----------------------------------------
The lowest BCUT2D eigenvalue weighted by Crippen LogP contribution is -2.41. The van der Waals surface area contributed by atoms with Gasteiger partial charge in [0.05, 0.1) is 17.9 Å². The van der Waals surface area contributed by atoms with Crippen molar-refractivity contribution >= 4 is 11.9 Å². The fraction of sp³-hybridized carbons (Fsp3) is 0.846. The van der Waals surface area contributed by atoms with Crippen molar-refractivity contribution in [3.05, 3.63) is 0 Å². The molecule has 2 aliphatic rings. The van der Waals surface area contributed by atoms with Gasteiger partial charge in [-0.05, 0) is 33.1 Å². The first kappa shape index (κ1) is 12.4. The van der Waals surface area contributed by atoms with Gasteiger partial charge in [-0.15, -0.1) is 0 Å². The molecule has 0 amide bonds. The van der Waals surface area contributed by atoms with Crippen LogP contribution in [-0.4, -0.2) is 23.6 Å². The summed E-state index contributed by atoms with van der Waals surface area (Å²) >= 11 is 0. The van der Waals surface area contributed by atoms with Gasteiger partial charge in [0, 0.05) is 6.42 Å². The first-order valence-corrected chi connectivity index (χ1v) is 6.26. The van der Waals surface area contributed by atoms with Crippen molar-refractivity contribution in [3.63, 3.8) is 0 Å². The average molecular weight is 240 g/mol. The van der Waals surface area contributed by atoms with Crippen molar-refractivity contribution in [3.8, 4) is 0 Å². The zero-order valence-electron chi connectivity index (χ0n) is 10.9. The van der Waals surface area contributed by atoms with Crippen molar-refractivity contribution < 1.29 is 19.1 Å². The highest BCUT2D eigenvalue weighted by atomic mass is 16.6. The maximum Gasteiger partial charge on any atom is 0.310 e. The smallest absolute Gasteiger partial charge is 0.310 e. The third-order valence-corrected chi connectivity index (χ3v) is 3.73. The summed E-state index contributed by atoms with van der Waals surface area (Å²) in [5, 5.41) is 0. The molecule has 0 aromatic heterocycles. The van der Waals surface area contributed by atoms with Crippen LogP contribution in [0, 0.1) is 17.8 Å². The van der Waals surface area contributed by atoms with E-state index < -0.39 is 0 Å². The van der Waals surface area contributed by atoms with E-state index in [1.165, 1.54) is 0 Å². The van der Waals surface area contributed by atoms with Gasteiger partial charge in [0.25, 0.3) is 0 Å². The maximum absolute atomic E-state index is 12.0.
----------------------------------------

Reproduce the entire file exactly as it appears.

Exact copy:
The lowest BCUT2D eigenvalue weighted by Crippen LogP contribution is -2.41. The van der Waals surface area contributed by atoms with Gasteiger partial charge in [0.05, 0.1) is 17.9 Å². The van der Waals surface area contributed by atoms with Crippen molar-refractivity contribution >= 4 is 11.9 Å². The fraction of sp³-hybridized carbons (Fsp3) is 0.846. The van der Waals surface area contributed by atoms with Crippen molar-refractivity contribution in [3.05, 3.63) is 0 Å². The molecule has 2 aliphatic rings. The van der Waals surface area contributed by atoms with Gasteiger partial charge in [-0.05, 0) is 33.1 Å². The first kappa shape index (κ1) is 12.4. The van der Waals surface area contributed by atoms with Gasteiger partial charge in [-0.15, -0.1) is 0 Å². The molecule has 0 amide bonds. The van der Waals surface area contributed by atoms with Crippen LogP contribution in [-0.4, -0.2) is 23.6 Å². The summed E-state index contributed by atoms with van der Waals surface area (Å²) >= 11 is 0. The van der Waals surface area contributed by atoms with Gasteiger partial charge in [0, 0.05) is 6.42 Å². The first-order valence-corrected chi connectivity index (χ1v) is 6.26. The van der Waals surface area contributed by atoms with Crippen molar-refractivity contribution in [3.63, 3.8) is 0 Å². The average molecular weight is 240 g/mol. The van der Waals surface area contributed by atoms with Crippen molar-refractivity contribution in [3.8, 4) is 0 Å². The zero-order valence-electron chi connectivity index (χ0n) is 10.9. The van der Waals surface area contributed by atoms with Crippen molar-refractivity contribution < 1.29 is 19.1 Å². The highest BCUT2D eigenvalue weighted by atomic mass is 16.6. The maximum Gasteiger partial charge on any atom is 0.310 e. The smallest absolute Gasteiger partial charge is 0.310 e. The third-order valence-corrected chi connectivity index (χ3v) is 3.73. The summed E-state index contributed by atoms with van der Waals surface area (Å²) in [5, 5.41) is 0. The molecule has 0 aromatic heterocycles. The van der Waals surface area contributed by atoms with Crippen LogP contribution in [0, 0.1) is 17.8 Å². The van der Waals surface area contributed by atoms with E-state index < -0.39 is 0 Å². The van der Waals surface area contributed by atoms with E-state index in [1.165, 1.54) is 0 Å². The van der Waals surface area contributed by atoms with Gasteiger partial charge in [0.25, 0.3) is 0 Å². The maximum absolute atomic E-state index is 12.0.